A series of roundtable discussions hosted by The Platypus Affiliated Society. This is the first part of the discussion series held in Cambridge.
Jason Giannetti (Lawyer)
Doug Enaa Greene (Kasama Project)
Nick Ford (ALL-oNE)
Evan Sarmiento (FRSO)
Stephen Squibb (Occupy Harvard, n+1)
Held on December 15, 2011 at Harvard University.
The recent Occupy protests are driven by discontent with the present state of affairs: glaring economic inequality, dead-end Democratic Party politics, and, for some, the suspicion that capitalism could never produce an equitable society. These concerns are coupled with aspirations for social transformation at an international level. For many, the protests at Wall St. and elsewhere provide an avenue to raise questions the Left has long fallen silent on:
• What would it mean to challenge capitalism on a global scale?
• How could we begin to overcome social conditions that adversely affect every part of life?
• And, how could a new international radical movement address these concerns in practice?
Although participants at Occupy Wall St. and elsewhere have managed thus far to organize resources for their own daily needs, legal services, health services, sleeping arrangements, food supplies, defense against police brutality, and a consistent media presence, these pragmatic concerns have taken precedent over long-term goals of the movement. Where can participants of this protest engage in formulating, debating, and questioningthe ends of this movement? How can it affect the greater society beyond the occupied spaces?
We in the Platypus Affiliated Society ask participants and interested observers of the Occupy movement to consider the possibility that political disagreement could lead to clarification, further development and direction. Only when we are able create an active culture of thinking and debating on the Left without it proving prematurely divisive can we begin to imagine a Leftist politics adequate to the historical possibilities of our moment. We may not know what these possibilities for transformation are. This is why we think it is imperative to create avenues of engagement that will support these efforts.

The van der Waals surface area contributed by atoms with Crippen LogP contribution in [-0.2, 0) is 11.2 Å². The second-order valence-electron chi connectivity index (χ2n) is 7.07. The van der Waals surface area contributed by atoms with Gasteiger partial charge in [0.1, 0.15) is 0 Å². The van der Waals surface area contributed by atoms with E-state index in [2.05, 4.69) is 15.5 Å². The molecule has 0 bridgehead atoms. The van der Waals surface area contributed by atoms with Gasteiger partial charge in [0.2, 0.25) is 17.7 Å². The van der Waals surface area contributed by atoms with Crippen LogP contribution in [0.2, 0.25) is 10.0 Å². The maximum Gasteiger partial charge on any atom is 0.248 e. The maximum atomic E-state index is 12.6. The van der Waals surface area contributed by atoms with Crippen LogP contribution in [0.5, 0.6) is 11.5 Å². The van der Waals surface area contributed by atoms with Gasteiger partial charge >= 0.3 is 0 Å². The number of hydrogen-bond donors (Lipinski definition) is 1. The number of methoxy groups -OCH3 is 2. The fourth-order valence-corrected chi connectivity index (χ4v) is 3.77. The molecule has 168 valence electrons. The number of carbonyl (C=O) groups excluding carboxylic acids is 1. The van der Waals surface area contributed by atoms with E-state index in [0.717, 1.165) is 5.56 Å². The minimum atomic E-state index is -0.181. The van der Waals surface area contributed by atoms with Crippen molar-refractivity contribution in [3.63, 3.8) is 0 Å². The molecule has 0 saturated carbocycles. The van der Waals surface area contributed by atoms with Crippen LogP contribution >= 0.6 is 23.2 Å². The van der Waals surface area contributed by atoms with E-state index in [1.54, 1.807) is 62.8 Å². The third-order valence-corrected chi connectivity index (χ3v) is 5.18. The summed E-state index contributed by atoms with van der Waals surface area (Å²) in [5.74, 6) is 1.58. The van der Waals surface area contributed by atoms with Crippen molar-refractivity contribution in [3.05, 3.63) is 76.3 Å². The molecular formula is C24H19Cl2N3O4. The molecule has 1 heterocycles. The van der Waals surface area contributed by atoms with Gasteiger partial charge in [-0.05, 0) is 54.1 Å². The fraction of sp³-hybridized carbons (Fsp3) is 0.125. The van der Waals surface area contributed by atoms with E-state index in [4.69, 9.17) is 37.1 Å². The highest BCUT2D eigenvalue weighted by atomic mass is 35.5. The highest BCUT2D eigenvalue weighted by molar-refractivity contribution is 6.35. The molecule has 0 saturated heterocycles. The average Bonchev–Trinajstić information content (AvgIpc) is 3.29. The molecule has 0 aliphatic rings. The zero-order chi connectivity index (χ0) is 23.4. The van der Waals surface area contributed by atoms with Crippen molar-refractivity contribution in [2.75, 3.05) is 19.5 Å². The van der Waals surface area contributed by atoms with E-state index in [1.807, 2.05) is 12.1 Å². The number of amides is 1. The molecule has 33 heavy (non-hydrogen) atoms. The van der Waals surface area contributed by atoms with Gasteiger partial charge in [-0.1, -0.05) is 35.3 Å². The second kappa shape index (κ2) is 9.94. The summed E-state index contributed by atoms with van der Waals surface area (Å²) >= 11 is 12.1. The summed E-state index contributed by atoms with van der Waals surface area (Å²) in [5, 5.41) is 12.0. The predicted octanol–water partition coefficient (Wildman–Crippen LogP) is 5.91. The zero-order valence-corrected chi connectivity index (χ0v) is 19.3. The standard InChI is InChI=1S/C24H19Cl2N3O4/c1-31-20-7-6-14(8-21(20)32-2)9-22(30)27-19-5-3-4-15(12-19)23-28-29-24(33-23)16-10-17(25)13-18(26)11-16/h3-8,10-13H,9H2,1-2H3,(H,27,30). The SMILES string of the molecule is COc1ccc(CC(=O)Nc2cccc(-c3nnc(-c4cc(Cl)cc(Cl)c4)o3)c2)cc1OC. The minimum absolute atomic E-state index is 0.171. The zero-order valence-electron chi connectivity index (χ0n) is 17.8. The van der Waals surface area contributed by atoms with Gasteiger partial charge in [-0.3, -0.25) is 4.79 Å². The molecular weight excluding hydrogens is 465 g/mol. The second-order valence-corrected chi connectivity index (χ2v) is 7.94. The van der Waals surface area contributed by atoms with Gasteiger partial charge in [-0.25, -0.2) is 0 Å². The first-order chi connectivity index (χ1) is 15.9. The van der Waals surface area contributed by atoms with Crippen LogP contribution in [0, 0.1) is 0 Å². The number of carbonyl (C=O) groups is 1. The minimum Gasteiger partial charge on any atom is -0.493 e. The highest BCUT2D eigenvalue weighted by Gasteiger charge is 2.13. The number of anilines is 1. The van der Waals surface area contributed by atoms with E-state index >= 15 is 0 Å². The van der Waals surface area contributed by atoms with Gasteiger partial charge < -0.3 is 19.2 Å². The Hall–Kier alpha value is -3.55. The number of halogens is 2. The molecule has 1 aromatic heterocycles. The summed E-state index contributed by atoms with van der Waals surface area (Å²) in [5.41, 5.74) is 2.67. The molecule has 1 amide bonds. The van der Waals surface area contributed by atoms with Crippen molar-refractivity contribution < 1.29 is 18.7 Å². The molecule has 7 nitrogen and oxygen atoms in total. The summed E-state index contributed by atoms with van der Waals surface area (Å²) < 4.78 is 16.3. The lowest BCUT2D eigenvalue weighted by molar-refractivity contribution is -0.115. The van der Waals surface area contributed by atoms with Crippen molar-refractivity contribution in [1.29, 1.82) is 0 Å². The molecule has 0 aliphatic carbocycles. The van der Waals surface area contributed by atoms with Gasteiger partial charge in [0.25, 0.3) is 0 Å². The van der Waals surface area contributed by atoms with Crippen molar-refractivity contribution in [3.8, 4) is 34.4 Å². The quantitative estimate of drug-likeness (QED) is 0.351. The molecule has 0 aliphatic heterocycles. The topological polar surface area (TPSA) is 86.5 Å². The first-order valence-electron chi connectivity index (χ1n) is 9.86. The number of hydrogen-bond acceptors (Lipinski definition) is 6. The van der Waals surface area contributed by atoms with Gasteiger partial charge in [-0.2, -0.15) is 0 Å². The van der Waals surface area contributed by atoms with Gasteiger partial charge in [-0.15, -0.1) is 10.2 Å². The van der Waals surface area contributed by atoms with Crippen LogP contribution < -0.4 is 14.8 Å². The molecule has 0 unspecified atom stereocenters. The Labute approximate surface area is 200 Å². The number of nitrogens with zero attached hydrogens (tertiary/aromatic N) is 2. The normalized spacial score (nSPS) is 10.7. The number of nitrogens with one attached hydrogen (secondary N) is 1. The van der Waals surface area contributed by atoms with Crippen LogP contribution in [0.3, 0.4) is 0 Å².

Towards this goal, Platypus will be hosting a series of roundtable discussions with organizers and participants ofthe Occupy movement. These will start at campuses in New York and Chicago but will be moving to other North American cities, and to London, Germany, and Greece in the months to come. We welcome any and all who would like to be a part of this project of self-education and potential rebuilding of the Left to join us in advancing this critical moment.
Panel discussion at the 3rd annual Platypus Affiliated Society international convention, the School of the Art Institute of Chicago, April 30, 2011.
Chris Cutrone (Platypus)
Mike Ely (Kasama Project)
Joseph Ramsey (Kasama Project)
John Steele (Kasama Project)
How does the prominence of Alain Badiou's approach to communism today speak to the present historical moment and its emancipatory possibilities? Badiou has prioritized May 1968 in France and the contemporaneous Great Proletarian Cultural Revolution in China for his conception of communism and its potential future. As a former student of Louis Althusser and follower of Jacques Lacan, as well as a philosopher of mathematics, Badiou's work has emphasized a radical ontology of the "event" to describe revolutionary transformation. In describing the politics of communism, Badiou has traced its modern history to the Jacobin phase of the French Revolution, periodizing modern communism's two great "sequences" from 1792-1871 and 1917-76. How does Badiou's conception of communism relate to the history of Marxism in the 20th century, with its roots in the 19th century? How does Badiou's work address the problem of capital, in Marx's terms, or not, and what are the implications of Badiou's communism for anticapitalist politics, moving forward? What does Badiou's work say about the relation of Marxism and communism today?
Please note: The recording for this panel was started mid-way through Chris Cutrone's talk. The full text of Cutrone's is available online here.